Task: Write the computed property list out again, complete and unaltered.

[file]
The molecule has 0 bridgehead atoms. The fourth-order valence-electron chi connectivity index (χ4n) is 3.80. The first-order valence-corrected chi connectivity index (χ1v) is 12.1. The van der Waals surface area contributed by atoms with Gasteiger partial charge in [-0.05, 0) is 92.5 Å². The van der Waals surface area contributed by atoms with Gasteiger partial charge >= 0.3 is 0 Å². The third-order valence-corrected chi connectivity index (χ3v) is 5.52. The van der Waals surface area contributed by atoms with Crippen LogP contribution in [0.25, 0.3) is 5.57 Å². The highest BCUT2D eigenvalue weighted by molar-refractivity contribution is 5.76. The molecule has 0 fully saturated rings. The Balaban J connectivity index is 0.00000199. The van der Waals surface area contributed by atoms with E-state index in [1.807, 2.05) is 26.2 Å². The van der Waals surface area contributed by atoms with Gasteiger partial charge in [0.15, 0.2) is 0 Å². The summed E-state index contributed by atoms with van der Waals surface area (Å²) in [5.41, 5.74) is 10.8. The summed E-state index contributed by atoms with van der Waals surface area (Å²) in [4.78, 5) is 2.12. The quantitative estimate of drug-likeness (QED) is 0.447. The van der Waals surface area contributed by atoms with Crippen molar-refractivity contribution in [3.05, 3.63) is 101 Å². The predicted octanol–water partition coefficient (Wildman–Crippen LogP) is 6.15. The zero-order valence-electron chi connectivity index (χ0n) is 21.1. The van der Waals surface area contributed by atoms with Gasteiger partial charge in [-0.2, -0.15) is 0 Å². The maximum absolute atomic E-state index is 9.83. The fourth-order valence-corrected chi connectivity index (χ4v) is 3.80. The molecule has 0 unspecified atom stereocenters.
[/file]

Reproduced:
The molecule has 0 bridgehead atoms. The fourth-order valence-electron chi connectivity index (χ4n) is 3.80. The first-order valence-corrected chi connectivity index (χ1v) is 12.1. The van der Waals surface area contributed by atoms with Gasteiger partial charge in [-0.05, 0) is 92.5 Å². The van der Waals surface area contributed by atoms with Gasteiger partial charge >= 0.3 is 0 Å². The third-order valence-corrected chi connectivity index (χ3v) is 5.52. The van der Waals surface area contributed by atoms with Crippen LogP contribution in [0.25, 0.3) is 5.57 Å². The highest BCUT2D eigenvalue weighted by molar-refractivity contribution is 5.76. The molecule has 0 fully saturated rings. The Balaban J connectivity index is 0.00000199. The van der Waals surface area contributed by atoms with E-state index in [1.807, 2.05) is 26.2 Å². The van der Waals surface area contributed by atoms with Gasteiger partial charge in [0.15, 0.2) is 0 Å². The summed E-state index contributed by atoms with van der Waals surface area (Å²) in [5.41, 5.74) is 10.8. The summed E-state index contributed by atoms with van der Waals surface area (Å²) in [4.78, 5) is 2.12. The quantitative estimate of drug-likeness (QED) is 0.447. The van der Waals surface area contributed by atoms with Crippen molar-refractivity contribution in [3.05, 3.63) is 101 Å². The predicted octanol–water partition coefficient (Wildman–Crippen LogP) is 6.15. The zero-order valence-electron chi connectivity index (χ0n) is 21.1. The van der Waals surface area contributed by atoms with Gasteiger partial charge in [-0.2, -0.15) is 0 Å². The maximum absolute atomic E-state index is 9.83. The fourth-order valence-corrected chi connectivity index (χ4v) is 3.80. The molecule has 0 unspecified atom stereocenters.